Method 2 (W PEX2 ) – image pre-processing only involves conversion of an ego colour image into a grayscale image. Proper analysis is related to binarization which is necessary to pre-determine the position of the pupil. The resulting binary image is used as a mask on which the contour is determined using Canny method [31]. The resulting contour fragments are not continuous. These are further connected to each other by straight lines. The block diagram of this method is shown in Figure 7.

Method 3 (W PEX3 ) – described in this paper.

The three methods were implemented and the value of the error δ PEXM was measured for each method for the analysed 52 images. Calculations were carried out for different magnifications: ×6, ×16 and ×20. The results are shown in Tables 1 and 2. The analysis of the obtained data shows that the proposed method 3 introduces the smallest measurement error for the 10-fold magnification, that is δ PEX3  = 3%. The largest error is introduced by the method 2, namely δ PEX3  = 25%. Such a large error value is due to the adopted methodology, that is the sequence of operations in each block (Figure 7). The procedure for the image analysis in the method 2 leads to the formation of numerous artefacts and errors – examples are shown in Figure 8. Similarly, the method 1 leads to errors related to matching of the active contour to the edges of the pupil and iris (Figure 8). The correct position of these edges is often skewed by, for example, reflections of the light source. The set magnification (×6, ×16 and × 20) affects, to a large extent, the accuracy obtained by the methods 2 and 3. This is due to the size of the pupil in the scene. For small magnifications, the pupil is relatively small in the scene. For large magnifications, the pupil is not fully visible, or due to the focal length, the image is blurred. The result is that for 16-fold magnification (Table 2), the error obtained is the smallest for all the considered methods.
Figure 7

Block diagram of the second described image analysis and processing method compared to the proposed method. This method (Method 2) is based on the Canny contour and discussed in a published paper [31]. The main disadvantages of these method, analogously to method 1 are not fully automatic measurements and lack of measurement reproducibility.

Table 1

Summary of the results obtained for the compared methods for a sample image ( W PEXE = 24%)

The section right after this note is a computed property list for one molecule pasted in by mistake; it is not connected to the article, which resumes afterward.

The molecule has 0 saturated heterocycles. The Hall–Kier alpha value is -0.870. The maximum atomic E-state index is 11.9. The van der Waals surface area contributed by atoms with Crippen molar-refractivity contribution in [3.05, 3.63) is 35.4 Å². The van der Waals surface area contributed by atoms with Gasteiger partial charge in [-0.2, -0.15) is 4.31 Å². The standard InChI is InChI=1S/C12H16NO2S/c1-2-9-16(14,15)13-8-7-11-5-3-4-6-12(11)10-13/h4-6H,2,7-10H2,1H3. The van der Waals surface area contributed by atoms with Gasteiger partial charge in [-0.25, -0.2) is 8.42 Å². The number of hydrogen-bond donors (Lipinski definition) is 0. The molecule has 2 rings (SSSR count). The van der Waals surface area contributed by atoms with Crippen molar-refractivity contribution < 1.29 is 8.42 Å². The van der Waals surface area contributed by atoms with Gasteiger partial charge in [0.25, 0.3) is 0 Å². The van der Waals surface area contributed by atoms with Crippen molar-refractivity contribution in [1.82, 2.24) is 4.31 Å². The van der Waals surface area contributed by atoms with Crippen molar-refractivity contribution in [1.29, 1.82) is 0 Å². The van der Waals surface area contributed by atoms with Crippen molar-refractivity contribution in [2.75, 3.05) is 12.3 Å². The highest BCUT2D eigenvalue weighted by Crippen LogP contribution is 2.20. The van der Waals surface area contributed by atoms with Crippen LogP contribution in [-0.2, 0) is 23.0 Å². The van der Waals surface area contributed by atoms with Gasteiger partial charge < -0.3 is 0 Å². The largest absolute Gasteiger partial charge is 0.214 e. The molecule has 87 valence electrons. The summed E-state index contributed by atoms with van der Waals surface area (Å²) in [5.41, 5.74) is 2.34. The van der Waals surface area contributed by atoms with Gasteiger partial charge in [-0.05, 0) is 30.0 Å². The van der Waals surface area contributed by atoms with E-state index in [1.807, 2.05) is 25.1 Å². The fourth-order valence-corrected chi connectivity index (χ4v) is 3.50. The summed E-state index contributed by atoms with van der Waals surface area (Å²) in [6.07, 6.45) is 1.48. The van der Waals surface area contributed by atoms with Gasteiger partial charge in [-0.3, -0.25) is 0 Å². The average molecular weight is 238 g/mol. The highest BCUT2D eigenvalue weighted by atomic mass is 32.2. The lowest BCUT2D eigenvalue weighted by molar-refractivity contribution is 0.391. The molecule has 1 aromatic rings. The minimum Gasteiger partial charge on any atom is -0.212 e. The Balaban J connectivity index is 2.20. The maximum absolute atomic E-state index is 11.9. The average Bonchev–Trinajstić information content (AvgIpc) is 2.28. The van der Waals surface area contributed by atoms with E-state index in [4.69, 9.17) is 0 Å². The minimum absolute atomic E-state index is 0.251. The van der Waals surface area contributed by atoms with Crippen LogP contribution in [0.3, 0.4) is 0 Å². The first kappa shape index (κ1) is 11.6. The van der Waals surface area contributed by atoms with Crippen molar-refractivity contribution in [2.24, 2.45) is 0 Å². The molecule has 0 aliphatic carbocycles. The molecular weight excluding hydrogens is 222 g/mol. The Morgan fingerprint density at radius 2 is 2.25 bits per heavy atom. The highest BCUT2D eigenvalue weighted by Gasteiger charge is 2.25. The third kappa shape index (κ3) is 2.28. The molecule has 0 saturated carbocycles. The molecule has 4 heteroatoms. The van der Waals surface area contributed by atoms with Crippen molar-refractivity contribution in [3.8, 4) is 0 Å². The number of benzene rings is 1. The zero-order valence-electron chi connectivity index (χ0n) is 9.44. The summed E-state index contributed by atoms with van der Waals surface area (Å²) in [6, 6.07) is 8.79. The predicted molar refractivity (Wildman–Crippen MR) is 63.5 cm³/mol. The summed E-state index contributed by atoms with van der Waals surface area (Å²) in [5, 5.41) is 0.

Magnification

W PEX1

W PEX2

W PEX3

×6

25%

30%

25%

×16

25%

28%

25%

×20

25%

34%

26%

Table 2

Summary of average values of errors obtained for all images for all the compared methods

Magnification

δ PEX1

δ PEX2

δ PEX3

×6

5%

25%

4%

×16

5%

17%

3%

×20

6%

35%

7%

Figure 8

Wrong results obtained for the compared methods 1 and 2. Method 1 (first column) does not work well when the parameters of the active contour are chosen incorrectly or the points are wrongly indicated by an operator. Method 2 (second column) cannot cope in the event of improper illumination of the eye. In these cases, it incorrectly identifies the pupil contour during binarization. The interesting fragments are marked with white arrows and areas.

Conclusions

This paper presents a quantitative, fully automatic method for the assessment of the severity of pseudoexfoliation syndrome. The advantages of the presented method are:
  • reproducibility of measurements for large interindividual variability of patients,

  • information for the physician concerning the quality of the measurement (W 1/0 ratio),

  • measurements with an error of less than 3% for 6-fold and 16-fold magnifications,

  • correct algorithm operation in different lighting conditions,

  • setting all the parameters automatically depending on the image resolution,

  • lack of impact of physician’s individual settings of the slit lamp on the results obtained,

  • lack of impact of the slit lamp type on the results obtained (owing to the full automation of measurements),

  • single image analysis time in under 1 second on the computer Intel Core 2 Quad CPU Q9300 @ 2.GHz RAM 8GB.

The practical usefulness of this method has been confirmed by specialist physicians. It is used in many branches of ophthalmology supporting medical diagnostics or enabling clinical trials. It is now being implemented in the Department of Ophthalmology in District Railway Hospital in Katowice, Poland.

Further papers of the authors will focus on the analysis of the correlation between other ocular parameters such as intraocular pressure or visual field and the severity of the pseudoexfoliation syndrome.

Abbreviations

PEX: 

Pseudoexfoliation.

Declarations

Acknowledgements

No outside funding was received for this study.

Authors’ Affiliations

(1)
Faculty of Computer Science and Materials Science, Institute of Computer Science, Department of Biomedical Computer Systems, University of Silesia
(2)
Department of Ophthalmology, District Railway Hospital

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© Koprowski et al.; licensee BioMed Central Ltd. 2013

This article is published under license to BioMed Central Ltd. This is an Open Access article distributed under the terms of the Creative Commons Attribution License (http://creativecommons.org/licenses/by/2.0), which permits unrestricted use, distribution, and reproduction in any medium, provided the original work is properly cited.